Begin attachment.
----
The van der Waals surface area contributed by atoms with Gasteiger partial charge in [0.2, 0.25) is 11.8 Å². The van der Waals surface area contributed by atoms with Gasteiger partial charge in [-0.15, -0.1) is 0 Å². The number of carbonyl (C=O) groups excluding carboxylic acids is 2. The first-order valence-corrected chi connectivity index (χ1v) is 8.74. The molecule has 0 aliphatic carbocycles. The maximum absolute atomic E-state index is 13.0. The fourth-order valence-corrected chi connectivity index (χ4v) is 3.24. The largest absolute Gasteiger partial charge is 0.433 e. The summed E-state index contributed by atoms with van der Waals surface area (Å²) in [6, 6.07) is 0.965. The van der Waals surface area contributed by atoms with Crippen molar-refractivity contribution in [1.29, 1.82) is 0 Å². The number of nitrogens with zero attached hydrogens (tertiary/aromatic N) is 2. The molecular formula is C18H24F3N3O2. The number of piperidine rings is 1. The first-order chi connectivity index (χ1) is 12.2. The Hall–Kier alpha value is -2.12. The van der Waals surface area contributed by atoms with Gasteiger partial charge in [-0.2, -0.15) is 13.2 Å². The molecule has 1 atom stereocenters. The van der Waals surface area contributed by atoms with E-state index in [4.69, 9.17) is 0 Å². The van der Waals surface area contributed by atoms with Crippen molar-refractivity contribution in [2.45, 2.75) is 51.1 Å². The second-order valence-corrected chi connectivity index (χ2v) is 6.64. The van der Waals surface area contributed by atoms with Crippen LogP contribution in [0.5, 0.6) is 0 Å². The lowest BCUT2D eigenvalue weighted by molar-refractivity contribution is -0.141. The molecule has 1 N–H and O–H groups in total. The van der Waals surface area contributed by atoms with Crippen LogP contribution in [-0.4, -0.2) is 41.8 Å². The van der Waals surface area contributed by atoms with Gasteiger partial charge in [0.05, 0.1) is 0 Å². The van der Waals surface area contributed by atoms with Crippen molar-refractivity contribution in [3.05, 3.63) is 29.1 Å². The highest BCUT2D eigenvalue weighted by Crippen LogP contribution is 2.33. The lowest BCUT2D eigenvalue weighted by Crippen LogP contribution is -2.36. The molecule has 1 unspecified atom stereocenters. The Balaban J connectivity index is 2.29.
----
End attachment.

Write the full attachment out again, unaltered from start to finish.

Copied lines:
The van der Waals surface area contributed by atoms with Gasteiger partial charge in [0.2, 0.25) is 11.8 Å². The van der Waals surface area contributed by atoms with Gasteiger partial charge in [-0.15, -0.1) is 0 Å². The number of carbonyl (C=O) groups excluding carboxylic acids is 2. The first-order valence-corrected chi connectivity index (χ1v) is 8.74. The molecule has 0 aliphatic carbocycles. The maximum absolute atomic E-state index is 13.0. The fourth-order valence-corrected chi connectivity index (χ4v) is 3.24. The largest absolute Gasteiger partial charge is 0.433 e. The summed E-state index contributed by atoms with van der Waals surface area (Å²) in [6, 6.07) is 0.965. The van der Waals surface area contributed by atoms with Crippen molar-refractivity contribution in [1.29, 1.82) is 0 Å². The number of nitrogens with zero attached hydrogens (tertiary/aromatic N) is 2. The molecular formula is C18H24F3N3O2. The number of piperidine rings is 1. The first-order chi connectivity index (χ1) is 12.2. The Hall–Kier alpha value is -2.12. The van der Waals surface area contributed by atoms with Gasteiger partial charge in [-0.2, -0.15) is 13.2 Å². The molecule has 1 atom stereocenters. The van der Waals surface area contributed by atoms with E-state index in [4.69, 9.17) is 0 Å². The van der Waals surface area contributed by atoms with Crippen molar-refractivity contribution in [2.45, 2.75) is 51.1 Å². The second-order valence-corrected chi connectivity index (χ2v) is 6.64. The van der Waals surface area contributed by atoms with Crippen LogP contribution in [0.5, 0.6) is 0 Å². The lowest BCUT2D eigenvalue weighted by molar-refractivity contribution is -0.141. The molecule has 1 N–H and O–H groups in total. The van der Waals surface area contributed by atoms with Crippen LogP contribution in [-0.4, -0.2) is 41.8 Å². The van der Waals surface area contributed by atoms with Gasteiger partial charge in [0.05, 0.1) is 0 Å². The van der Waals surface area contributed by atoms with Crippen molar-refractivity contribution in [3.05, 3.63) is 29.1 Å². The highest BCUT2D eigenvalue weighted by Crippen LogP contribution is 2.33. The lowest BCUT2D eigenvalue weighted by Crippen LogP contribution is -2.36. The molecule has 1 unspecified atom stereocenters. The Balaban J connectivity index is 2.29.